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Strauss-Kahn Meets With Police in French Prostitution Probe

Dominique Strauss-Kahn is being questioned by French police in Lille investigating a prostitution ring, a spokeswoman for the prosecutors said today.

Strauss-Kahn turned himself in for questioning at 8:55 a.m. local time, a spokeswoman for the Lille prosecution said, declining to be named according to office policy. He faces possible charges of aiding in procuring prostitutes and benefiting from embezzlement, she said.

Strauss-Kahn, 62, gave up his post as managing director of the International Monetary Fund last year after being arrested in New York for sexually assaulting a hotel maid. Prosecutors dropped the case over concerns about his accuser’s credibility. After the one-time French presidential favorite returned to his home country, accusations made there by an author were also dropped for lack of evidence of attempted rape and the expiry of the statute of limitations on sexual assault.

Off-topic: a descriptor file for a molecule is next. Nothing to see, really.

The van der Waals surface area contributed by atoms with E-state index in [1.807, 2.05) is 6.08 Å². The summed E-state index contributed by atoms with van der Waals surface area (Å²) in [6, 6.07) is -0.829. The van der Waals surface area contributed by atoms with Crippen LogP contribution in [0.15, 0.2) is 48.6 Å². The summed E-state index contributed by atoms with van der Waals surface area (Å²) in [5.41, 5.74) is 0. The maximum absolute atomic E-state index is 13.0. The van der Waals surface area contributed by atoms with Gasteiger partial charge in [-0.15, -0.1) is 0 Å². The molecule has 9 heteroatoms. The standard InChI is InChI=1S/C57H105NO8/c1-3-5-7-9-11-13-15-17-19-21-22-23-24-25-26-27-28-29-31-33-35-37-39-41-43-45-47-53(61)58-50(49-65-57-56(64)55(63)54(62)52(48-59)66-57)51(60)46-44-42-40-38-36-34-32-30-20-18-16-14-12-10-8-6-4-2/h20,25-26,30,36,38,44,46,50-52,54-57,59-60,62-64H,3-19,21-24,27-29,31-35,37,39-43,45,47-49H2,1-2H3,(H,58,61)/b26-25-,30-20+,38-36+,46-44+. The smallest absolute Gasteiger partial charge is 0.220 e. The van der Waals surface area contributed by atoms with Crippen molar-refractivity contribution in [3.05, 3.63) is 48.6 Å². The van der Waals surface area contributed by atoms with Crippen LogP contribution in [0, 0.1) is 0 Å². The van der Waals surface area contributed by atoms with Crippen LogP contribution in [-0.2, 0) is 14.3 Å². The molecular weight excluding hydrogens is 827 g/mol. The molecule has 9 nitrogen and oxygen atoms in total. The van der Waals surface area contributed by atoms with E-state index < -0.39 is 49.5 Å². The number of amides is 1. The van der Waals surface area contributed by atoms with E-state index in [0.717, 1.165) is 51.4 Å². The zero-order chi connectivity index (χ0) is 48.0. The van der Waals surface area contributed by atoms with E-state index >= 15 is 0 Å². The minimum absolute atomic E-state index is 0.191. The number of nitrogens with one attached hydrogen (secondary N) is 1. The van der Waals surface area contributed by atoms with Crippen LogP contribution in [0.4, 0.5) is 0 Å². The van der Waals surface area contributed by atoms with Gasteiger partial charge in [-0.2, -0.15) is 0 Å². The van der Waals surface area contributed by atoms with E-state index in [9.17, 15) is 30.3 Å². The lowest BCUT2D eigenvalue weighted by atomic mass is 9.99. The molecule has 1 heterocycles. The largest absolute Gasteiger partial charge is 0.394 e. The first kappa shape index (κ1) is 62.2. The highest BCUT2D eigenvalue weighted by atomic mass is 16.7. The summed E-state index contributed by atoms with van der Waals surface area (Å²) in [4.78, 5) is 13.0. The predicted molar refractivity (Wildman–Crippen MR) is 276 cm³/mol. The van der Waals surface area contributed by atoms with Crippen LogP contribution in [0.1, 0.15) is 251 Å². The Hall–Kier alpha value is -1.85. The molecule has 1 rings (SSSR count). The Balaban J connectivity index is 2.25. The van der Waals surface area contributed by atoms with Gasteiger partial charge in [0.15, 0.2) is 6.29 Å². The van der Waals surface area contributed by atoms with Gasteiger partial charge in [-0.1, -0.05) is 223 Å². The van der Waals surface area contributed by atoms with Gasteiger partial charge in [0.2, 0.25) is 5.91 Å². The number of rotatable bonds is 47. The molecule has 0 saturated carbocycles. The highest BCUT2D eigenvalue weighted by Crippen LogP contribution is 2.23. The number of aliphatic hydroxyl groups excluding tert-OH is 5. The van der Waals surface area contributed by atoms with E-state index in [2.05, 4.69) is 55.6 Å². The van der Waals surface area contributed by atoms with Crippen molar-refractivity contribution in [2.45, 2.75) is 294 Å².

Strauss-Kahn’s lawyers are with the former IMF chief, the spokeswoman said. He may be held as long as 48 hours under French law. Prostitution and paying for sex are legal in France, while procuring prostitutes for another is not.

The Manhattan hotel maid has filed a civil case against Strauss-Kahn in the Bronx, which her lawyers have said may be buttressed by information from the Lille probe.

‘Spiteful Insinuations’

Investigators want to determine whether Strauss-Kahn knew the women were prostitutes and if so, how they were paid. French builder Eiffage SA filed an embezzlement complaint after an internal probe found an employee spent as much as 50,000 euros ($66,000) to pay for women to travel as far as Washington to have sex with Strauss-Kahn. He is also being questioned on whether he helped arrange for women to attend sex parties, or otherwise aided in organizing them while knowing they were prostitutes.

Strauss-Kahn has denied wrongdoing in relation to the prostitution investigation and said in a Nov. 11 statement from his lawyers that he wanted to be questioned, “to put an end to the dangerous and spiteful insinuations” in the media.

The Lille investigation has led to charges against eight people, including local hotel officials and a local police chief, according to the spokeswoman.

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